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Is Alimony still alimony if paid through Child support probation

Mount Laurel, NJ |

Is alimony still considered alimony (for IRS purposes) if it's paid through NJ Child support probation? I've been electronically transferring alimony we agreed on in the PSA. Her attorney wants it paid through child support probation. Our divorce PSA agreement strictly states my support is "Limited Duration Support" and is taxable to her and deductible to me and it isn't child support and it ends at either of ours death. It also states that no one pays child support. But does this change anything? Will the IRS give me hell suggesting that it's now child support?

Attorney Answers 4


The Probation Department collects both child support and alimony. At the end of the year, they ill give each of you a statement reflecting the actual amount paid, which can be a helpful resource for preparing your taxes. It might also be helpful to you to establish a Probation account, because the date for termination of your alimony obligation is probably contained in your agreement, so probation will know when to stop collecting.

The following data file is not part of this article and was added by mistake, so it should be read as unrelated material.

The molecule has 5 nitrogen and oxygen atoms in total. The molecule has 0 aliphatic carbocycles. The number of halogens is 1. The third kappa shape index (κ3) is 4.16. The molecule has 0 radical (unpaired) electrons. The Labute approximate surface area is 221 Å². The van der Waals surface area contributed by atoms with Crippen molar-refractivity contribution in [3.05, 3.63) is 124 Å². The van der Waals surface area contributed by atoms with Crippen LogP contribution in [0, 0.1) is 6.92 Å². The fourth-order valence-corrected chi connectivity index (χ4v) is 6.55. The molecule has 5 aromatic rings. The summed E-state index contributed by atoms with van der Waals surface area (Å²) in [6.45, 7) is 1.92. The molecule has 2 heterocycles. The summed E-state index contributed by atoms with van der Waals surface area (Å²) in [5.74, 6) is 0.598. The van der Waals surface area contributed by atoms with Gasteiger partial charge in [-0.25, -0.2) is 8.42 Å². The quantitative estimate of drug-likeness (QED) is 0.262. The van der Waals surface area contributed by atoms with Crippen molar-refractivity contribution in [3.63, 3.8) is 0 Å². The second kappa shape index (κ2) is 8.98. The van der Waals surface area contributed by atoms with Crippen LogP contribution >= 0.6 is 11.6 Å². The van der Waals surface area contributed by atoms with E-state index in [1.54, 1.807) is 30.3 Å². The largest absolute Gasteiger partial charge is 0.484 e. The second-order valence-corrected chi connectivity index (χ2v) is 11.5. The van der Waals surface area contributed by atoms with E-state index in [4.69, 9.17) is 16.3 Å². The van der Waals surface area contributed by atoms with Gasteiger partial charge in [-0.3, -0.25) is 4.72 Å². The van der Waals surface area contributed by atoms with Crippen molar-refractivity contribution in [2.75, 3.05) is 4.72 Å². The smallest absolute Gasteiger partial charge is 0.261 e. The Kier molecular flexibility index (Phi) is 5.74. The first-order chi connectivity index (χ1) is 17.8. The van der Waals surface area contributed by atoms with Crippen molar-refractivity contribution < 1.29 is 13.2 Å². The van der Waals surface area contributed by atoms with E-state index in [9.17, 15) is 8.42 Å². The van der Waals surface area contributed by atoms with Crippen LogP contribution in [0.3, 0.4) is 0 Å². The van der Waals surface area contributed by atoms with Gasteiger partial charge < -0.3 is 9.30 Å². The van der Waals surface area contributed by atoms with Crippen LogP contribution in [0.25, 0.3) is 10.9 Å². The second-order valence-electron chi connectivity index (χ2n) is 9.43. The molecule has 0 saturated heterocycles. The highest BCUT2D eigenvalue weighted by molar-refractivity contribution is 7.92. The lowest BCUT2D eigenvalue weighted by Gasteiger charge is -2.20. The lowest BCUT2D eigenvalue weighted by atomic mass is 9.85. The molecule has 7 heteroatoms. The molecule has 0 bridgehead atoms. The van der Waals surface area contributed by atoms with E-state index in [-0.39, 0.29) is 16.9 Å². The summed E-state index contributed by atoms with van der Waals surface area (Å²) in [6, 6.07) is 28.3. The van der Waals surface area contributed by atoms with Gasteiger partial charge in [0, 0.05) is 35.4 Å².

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Both you and the IRS will be governed by the language of your settlement agreement. It does not matter that alimony is paid through the probation department.

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The other answers are correct, the probation department in New Jersey collects both child support and alimony. The Internal Revenue Service has very specific rules to determine what is alimony. Amounts paid under divorce or separate maintenance decrees or written separation agreements entered into between you and your spouse or former spouse will be considered alimony for federal tax purposes if:

•You and your spouse or former spouse do not file a joint return with each other
•You pay in cash (including checks or money orders)
•The payment is received by (or on behalf of) your spouse or former spouse
•The divorce or separate maintenance decree or written separation agreement does not say that the payment is not alimony
•If legally separated under a decree of divorce or separate maintenance, you and your former spouse are not members of the same household when you make the payment
•You have no liability to make the payment (in cash or property) after the death of your spouse or former spouse, and
•Your payment is not treated as child support or a property settlement.

Make sure you review the payments with a tax advisor, but it appears your payments should be alimony and tax deductible.

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Yes, the mode of payment is irrelevant.

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